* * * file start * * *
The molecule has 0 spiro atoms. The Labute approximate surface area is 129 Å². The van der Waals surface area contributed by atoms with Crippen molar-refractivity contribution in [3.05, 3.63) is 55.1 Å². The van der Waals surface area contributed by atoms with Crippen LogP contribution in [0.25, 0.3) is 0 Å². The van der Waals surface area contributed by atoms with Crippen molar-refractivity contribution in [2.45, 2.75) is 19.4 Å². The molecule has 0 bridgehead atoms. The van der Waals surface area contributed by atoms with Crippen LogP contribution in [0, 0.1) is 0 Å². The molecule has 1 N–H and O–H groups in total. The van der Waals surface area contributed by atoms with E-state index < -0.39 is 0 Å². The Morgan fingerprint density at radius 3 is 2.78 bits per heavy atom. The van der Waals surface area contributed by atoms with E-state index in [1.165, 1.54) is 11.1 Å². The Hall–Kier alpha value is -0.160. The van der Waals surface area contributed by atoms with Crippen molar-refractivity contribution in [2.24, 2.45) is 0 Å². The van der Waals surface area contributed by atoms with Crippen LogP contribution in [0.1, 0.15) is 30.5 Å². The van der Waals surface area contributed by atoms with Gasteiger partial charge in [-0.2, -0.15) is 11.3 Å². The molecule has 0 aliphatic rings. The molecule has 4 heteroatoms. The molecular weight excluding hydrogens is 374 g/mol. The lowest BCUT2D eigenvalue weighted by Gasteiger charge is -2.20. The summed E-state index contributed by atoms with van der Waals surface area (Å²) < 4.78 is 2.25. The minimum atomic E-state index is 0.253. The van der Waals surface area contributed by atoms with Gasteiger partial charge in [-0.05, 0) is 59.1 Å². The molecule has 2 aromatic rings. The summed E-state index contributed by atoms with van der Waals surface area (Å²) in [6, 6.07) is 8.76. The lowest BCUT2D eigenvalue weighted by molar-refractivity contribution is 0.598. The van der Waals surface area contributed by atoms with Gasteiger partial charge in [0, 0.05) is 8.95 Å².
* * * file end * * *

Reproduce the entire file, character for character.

The molecule has 0 spiro atoms. The Labute approximate surface area is 129 Å². The van der Waals surface area contributed by atoms with Crippen molar-refractivity contribution in [3.05, 3.63) is 55.1 Å². The van der Waals surface area contributed by atoms with Crippen LogP contribution in [0.25, 0.3) is 0 Å². The van der Waals surface area contributed by atoms with Crippen molar-refractivity contribution in [2.45, 2.75) is 19.4 Å². The molecule has 0 bridgehead atoms. The van der Waals surface area contributed by atoms with Crippen LogP contribution in [0, 0.1) is 0 Å². The molecule has 1 N–H and O–H groups in total. The van der Waals surface area contributed by atoms with E-state index < -0.39 is 0 Å². The Morgan fingerprint density at radius 3 is 2.78 bits per heavy atom. The van der Waals surface area contributed by atoms with E-state index in [1.165, 1.54) is 11.1 Å². The Hall–Kier alpha value is -0.160. The van der Waals surface area contributed by atoms with Crippen molar-refractivity contribution in [2.24, 2.45) is 0 Å². The van der Waals surface area contributed by atoms with Crippen LogP contribution in [0.1, 0.15) is 30.5 Å². The van der Waals surface area contributed by atoms with Gasteiger partial charge in [-0.2, -0.15) is 11.3 Å². The molecule has 0 aliphatic rings. The molecule has 4 heteroatoms. The molecular weight excluding hydrogens is 374 g/mol. The lowest BCUT2D eigenvalue weighted by Gasteiger charge is -2.20. The summed E-state index contributed by atoms with van der Waals surface area (Å²) < 4.78 is 2.25. The minimum atomic E-state index is 0.253. The van der Waals surface area contributed by atoms with Gasteiger partial charge in [-0.05, 0) is 59.1 Å². The molecule has 2 aromatic rings. The summed E-state index contributed by atoms with van der Waals surface area (Å²) in [6, 6.07) is 8.76. The lowest BCUT2D eigenvalue weighted by molar-refractivity contribution is 0.598. The van der Waals surface area contributed by atoms with Gasteiger partial charge in [0, 0.05) is 8.95 Å².